Stressing the shorter wait time toward becoming a family can be an incentive for adopting parents to widen their level of openness even if that’s not the core reason why we “should’ be more open.

Lopez: Do you know the birthmothers of your children? How do you think of them?

Groden: I do. I am very private about my children’s backgrounds, because it’s really their information to share, and I want them to know it before anyone else does.

Birth mothers are heroines. I mean that with every fiber of my being. No matter what they’ve done in their lives, what challenges they may still have, they have made this choice for their child, and I think it’s important that we respect their agency in this. They placed their child in another woman’s arms. They’ve foregone the everyday pleasures of parenting: hearing the first mama, being kissed, putting them to sleep, out of love for their child.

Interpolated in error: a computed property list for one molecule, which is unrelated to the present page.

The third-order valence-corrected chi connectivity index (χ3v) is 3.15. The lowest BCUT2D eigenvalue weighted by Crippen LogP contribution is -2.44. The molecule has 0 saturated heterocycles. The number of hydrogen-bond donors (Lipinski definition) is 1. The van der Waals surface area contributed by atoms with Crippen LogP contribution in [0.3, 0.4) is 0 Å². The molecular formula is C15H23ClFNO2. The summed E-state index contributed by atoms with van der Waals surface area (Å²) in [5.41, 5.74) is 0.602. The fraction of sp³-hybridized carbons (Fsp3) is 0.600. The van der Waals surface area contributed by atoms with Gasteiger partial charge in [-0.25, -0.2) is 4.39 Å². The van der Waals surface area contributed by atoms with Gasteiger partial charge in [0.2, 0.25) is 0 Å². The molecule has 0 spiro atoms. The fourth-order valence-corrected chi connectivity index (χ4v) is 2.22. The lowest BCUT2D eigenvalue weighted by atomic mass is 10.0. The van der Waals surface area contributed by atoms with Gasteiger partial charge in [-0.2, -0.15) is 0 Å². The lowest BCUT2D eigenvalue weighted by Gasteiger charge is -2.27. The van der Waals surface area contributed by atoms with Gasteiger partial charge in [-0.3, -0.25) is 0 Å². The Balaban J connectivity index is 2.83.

Lopez: Is there anything you wish you knew then — before maybe you even considered adoption — that you know now?

Groden: I wish I would have known how deeply this would fulfill me as a person, how this would positively influence my family, friends, and community, and how I realized I am more capable than I ever imagined.

Lopez: Have you and your husband thought about foster care?

Groden: Yes. We have. My husband is currently in medical school, and we have two children under the age of two, so I think we’re going to wait a little while, but it’s something we’ve spoken about. When I wrote my NRO piece on adoption, I read all the Twitter comments, which I’ve learned you shouldn’t do. Some of the pushback I got was questioning why we didn’t foster.